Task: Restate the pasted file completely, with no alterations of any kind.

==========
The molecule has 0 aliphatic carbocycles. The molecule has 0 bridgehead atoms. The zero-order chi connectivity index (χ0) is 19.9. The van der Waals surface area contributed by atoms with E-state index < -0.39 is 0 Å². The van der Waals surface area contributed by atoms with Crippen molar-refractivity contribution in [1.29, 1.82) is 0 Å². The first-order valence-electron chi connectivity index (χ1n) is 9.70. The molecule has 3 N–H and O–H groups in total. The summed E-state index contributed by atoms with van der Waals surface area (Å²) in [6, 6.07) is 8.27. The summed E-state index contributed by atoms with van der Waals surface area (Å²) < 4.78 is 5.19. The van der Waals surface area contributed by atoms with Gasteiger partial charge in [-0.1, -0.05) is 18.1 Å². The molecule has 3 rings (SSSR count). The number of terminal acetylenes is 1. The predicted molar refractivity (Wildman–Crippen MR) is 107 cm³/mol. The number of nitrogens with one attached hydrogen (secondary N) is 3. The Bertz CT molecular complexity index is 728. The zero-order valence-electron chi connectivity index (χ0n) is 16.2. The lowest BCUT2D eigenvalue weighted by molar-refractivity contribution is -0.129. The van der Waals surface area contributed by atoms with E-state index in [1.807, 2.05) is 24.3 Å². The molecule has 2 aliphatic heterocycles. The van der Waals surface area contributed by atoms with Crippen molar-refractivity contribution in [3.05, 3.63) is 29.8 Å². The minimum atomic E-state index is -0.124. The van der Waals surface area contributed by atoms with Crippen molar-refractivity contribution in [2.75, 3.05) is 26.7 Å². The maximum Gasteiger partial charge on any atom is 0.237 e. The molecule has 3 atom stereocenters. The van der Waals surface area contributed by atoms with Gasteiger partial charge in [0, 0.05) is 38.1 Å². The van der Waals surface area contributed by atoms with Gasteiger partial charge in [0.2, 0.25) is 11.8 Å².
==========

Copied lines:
The molecule has 0 aliphatic carbocycles. The molecule has 0 bridgehead atoms. The zero-order chi connectivity index (χ0) is 19.9. The van der Waals surface area contributed by atoms with E-state index < -0.39 is 0 Å². The van der Waals surface area contributed by atoms with Crippen molar-refractivity contribution in [1.29, 1.82) is 0 Å². The first-order valence-electron chi connectivity index (χ1n) is 9.70. The molecule has 3 N–H and O–H groups in total. The summed E-state index contributed by atoms with van der Waals surface area (Å²) in [6, 6.07) is 8.27. The summed E-state index contributed by atoms with van der Waals surface area (Å²) < 4.78 is 5.19. The van der Waals surface area contributed by atoms with Gasteiger partial charge in [-0.1, -0.05) is 18.1 Å². The molecule has 3 rings (SSSR count). The number of terminal acetylenes is 1. The predicted molar refractivity (Wildman–Crippen MR) is 107 cm³/mol. The number of nitrogens with one attached hydrogen (secondary N) is 3. The Bertz CT molecular complexity index is 728. The zero-order valence-electron chi connectivity index (χ0n) is 16.2. The lowest BCUT2D eigenvalue weighted by molar-refractivity contribution is -0.129. The van der Waals surface area contributed by atoms with E-state index in [1.807, 2.05) is 24.3 Å². The molecule has 2 aliphatic heterocycles. The van der Waals surface area contributed by atoms with Crippen molar-refractivity contribution in [3.05, 3.63) is 29.8 Å². The minimum atomic E-state index is -0.124. The van der Waals surface area contributed by atoms with Crippen molar-refractivity contribution in [2.75, 3.05) is 26.7 Å². The maximum Gasteiger partial charge on any atom is 0.237 e. The molecule has 3 atom stereocenters. The van der Waals surface area contributed by atoms with Gasteiger partial charge in [0, 0.05) is 38.1 Å². The van der Waals surface area contributed by atoms with Gasteiger partial charge in [0.2, 0.25) is 11.8 Å².